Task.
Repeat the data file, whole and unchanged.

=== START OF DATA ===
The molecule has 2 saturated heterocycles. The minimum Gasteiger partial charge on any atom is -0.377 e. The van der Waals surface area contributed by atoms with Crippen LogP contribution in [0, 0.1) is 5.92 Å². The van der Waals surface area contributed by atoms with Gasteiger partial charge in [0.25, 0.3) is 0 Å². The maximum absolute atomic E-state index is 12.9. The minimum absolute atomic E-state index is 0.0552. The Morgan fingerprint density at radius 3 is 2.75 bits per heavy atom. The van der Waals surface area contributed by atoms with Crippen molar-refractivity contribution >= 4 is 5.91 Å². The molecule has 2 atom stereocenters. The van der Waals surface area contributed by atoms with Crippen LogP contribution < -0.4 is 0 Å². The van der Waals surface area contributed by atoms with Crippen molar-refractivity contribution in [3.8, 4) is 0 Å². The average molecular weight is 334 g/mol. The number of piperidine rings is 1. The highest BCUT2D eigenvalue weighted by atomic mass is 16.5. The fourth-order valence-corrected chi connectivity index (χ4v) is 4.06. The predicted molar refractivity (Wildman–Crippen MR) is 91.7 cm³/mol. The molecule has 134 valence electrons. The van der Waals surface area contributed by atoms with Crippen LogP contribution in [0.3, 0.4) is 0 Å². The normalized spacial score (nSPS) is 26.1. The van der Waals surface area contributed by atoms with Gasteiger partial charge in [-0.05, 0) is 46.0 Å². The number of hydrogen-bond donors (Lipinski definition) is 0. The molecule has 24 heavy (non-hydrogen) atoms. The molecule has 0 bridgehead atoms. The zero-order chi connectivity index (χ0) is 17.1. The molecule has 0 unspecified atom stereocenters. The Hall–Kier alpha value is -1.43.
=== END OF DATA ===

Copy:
The molecule has 2 saturated heterocycles. The minimum Gasteiger partial charge on any atom is -0.377 e. The van der Waals surface area contributed by atoms with Crippen LogP contribution in [0, 0.1) is 5.92 Å². The van der Waals surface area contributed by atoms with Gasteiger partial charge in [0.25, 0.3) is 0 Å². The maximum absolute atomic E-state index is 12.9. The minimum absolute atomic E-state index is 0.0552. The Morgan fingerprint density at radius 3 is 2.75 bits per heavy atom. The van der Waals surface area contributed by atoms with Crippen molar-refractivity contribution >= 4 is 5.91 Å². The molecule has 2 atom stereocenters. The van der Waals surface area contributed by atoms with Crippen LogP contribution < -0.4 is 0 Å². The van der Waals surface area contributed by atoms with Crippen molar-refractivity contribution in [3.8, 4) is 0 Å². The average molecular weight is 334 g/mol. The number of piperidine rings is 1. The highest BCUT2D eigenvalue weighted by atomic mass is 16.5. The fourth-order valence-corrected chi connectivity index (χ4v) is 4.06. The predicted molar refractivity (Wildman–Crippen MR) is 91.7 cm³/mol. The molecule has 134 valence electrons. The van der Waals surface area contributed by atoms with Crippen LogP contribution in [0.3, 0.4) is 0 Å². The normalized spacial score (nSPS) is 26.1. The van der Waals surface area contributed by atoms with Gasteiger partial charge in [-0.05, 0) is 46.0 Å². The number of hydrogen-bond donors (Lipinski definition) is 0. The molecule has 24 heavy (non-hydrogen) atoms. The molecule has 0 bridgehead atoms. The zero-order chi connectivity index (χ0) is 17.1. The molecule has 0 unspecified atom stereocenters. The Hall–Kier alpha value is -1.43.